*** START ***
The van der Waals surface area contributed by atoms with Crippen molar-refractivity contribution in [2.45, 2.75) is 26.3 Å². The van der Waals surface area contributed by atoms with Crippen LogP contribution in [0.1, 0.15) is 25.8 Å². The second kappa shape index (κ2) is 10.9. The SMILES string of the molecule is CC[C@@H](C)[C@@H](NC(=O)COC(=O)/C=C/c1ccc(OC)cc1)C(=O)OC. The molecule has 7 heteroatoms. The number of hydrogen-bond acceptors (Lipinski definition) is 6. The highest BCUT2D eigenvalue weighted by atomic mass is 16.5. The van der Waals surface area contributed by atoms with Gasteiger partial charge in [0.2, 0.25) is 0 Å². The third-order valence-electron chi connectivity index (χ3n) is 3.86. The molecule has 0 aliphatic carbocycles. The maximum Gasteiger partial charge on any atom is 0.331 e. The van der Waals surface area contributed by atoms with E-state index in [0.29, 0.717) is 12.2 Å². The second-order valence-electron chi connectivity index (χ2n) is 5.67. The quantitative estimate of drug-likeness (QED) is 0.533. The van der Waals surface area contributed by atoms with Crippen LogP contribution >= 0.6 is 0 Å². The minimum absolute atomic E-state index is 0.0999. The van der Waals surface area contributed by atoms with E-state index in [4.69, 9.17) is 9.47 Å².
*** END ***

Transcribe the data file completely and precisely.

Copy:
The van der Waals surface area contributed by atoms with Crippen molar-refractivity contribution in [2.45, 2.75) is 26.3 Å². The van der Waals surface area contributed by atoms with Crippen LogP contribution in [0.1, 0.15) is 25.8 Å². The second kappa shape index (κ2) is 10.9. The SMILES string of the molecule is CC[C@@H](C)[C@@H](NC(=O)COC(=O)/C=C/c1ccc(OC)cc1)C(=O)OC. The molecule has 7 heteroatoms. The number of hydrogen-bond acceptors (Lipinski definition) is 6. The highest BCUT2D eigenvalue weighted by atomic mass is 16.5. The van der Waals surface area contributed by atoms with Gasteiger partial charge in [0.2, 0.25) is 0 Å². The third-order valence-electron chi connectivity index (χ3n) is 3.86. The molecule has 0 aliphatic carbocycles. The maximum Gasteiger partial charge on any atom is 0.331 e. The van der Waals surface area contributed by atoms with E-state index in [0.29, 0.717) is 12.2 Å². The second-order valence-electron chi connectivity index (χ2n) is 5.67. The quantitative estimate of drug-likeness (QED) is 0.533. The van der Waals surface area contributed by atoms with Crippen LogP contribution >= 0.6 is 0 Å². The minimum absolute atomic E-state index is 0.0999. The van der Waals surface area contributed by atoms with E-state index in [4.69, 9.17) is 9.47 Å².